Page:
This is an interesting study because it shows that although the eyes and ears are closely linked, anticipation can prepare you for what you see, but it cannot prepare you for how you sense movement. It means that you can prepare for visual movement (maybe why watching the road reduces car sickness) by top-down control from the brain that may reduce your sensitivity to visual movement. But you can't cognitive control what your inner ear balance feels.
This is good news for people with visual vertigo or visual perceptive disorders. It's bad news if abnormal movement signals are coming from the vestibular system like degenerative disorders of the ear, migraine, 'mild or other cerebral palsy', or many other conditions that can present as sensory processing or sensory integration dysfunction. In the latter two conditions, the sensory mismatches may occur because some of the central (brain) connections of the vestibular nerves have been damaged.
Here's one of our favorite movement illusions on the web. We took only a small piece of it though, please enjoy the full impact by checking out the link.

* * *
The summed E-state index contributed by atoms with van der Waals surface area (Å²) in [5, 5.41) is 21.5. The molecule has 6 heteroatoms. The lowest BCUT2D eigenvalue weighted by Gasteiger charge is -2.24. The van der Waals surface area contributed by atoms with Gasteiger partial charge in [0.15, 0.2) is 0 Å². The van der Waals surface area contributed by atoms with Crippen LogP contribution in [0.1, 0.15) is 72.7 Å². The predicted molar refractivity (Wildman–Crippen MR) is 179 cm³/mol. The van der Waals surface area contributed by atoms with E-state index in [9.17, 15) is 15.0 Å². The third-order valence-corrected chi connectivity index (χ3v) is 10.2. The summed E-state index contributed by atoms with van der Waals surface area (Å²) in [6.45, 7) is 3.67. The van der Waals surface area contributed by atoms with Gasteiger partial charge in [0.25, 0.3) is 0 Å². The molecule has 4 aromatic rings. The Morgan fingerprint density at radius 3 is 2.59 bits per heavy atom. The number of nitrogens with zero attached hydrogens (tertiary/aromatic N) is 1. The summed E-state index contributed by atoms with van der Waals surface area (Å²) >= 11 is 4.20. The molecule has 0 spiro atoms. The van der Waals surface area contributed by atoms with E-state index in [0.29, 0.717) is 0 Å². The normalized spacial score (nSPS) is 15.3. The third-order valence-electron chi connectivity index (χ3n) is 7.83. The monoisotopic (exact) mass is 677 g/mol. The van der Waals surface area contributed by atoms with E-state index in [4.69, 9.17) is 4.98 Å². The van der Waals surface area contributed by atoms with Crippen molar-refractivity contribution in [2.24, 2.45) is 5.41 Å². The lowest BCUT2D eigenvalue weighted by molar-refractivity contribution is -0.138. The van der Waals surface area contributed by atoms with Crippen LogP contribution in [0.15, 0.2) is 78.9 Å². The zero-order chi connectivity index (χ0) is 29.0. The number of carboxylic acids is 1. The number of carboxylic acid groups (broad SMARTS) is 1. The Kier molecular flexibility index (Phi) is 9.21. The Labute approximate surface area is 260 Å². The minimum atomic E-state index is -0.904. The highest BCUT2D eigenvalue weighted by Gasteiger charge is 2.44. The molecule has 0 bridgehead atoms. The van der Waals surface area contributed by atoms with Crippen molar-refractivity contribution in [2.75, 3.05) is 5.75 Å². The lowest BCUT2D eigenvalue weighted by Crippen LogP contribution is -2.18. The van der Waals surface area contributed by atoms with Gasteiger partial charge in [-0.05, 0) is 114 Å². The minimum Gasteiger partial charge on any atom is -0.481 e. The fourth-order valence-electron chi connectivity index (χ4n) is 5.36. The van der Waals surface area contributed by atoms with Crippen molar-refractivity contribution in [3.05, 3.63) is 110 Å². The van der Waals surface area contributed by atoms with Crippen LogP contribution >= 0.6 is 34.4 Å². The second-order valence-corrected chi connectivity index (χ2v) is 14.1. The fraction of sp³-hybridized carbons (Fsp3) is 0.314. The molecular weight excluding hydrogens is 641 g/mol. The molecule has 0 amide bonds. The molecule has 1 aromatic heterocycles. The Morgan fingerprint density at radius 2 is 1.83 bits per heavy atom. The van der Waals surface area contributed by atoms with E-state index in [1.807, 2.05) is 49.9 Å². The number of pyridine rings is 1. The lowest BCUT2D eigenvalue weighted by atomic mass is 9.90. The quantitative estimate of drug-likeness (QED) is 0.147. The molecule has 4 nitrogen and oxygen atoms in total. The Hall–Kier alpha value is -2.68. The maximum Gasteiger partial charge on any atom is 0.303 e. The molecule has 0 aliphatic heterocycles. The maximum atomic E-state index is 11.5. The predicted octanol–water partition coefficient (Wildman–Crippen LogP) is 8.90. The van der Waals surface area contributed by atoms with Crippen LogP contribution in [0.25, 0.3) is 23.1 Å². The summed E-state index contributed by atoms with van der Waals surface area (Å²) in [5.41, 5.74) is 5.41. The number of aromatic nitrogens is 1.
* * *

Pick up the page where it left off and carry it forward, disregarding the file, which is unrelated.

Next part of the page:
If you're dealing with vestibular problems, though, don't despair. The commercial BrainPort is supposed to become available some time this year. BrainPort uses sensory substitution to correct vertigo, and amazingly other sensory disorders like congenital blindness. Because the senses are all linked together, some bright and practical thinking neuroscientists realized that - the eyes don't see, the ears don't hear, and the inner ear doesn't sense balance - the brain does. So if the appropriate signals can be direct to a working sensory system, it can serve as a reasonable substitute. Amazing stuff.
There are other interesting implications of the sight-sound disconnect - if you're interested also check out the article on Video Game Sickness - this is believed to result from the visual-vestibular systems being 'out-of-sync'.
Expectation and the Vestibular Control of Balance
Rotating Snake Page
Video Game or Simulation Sickness
BrainPort Sensory Substitution - Driving What Works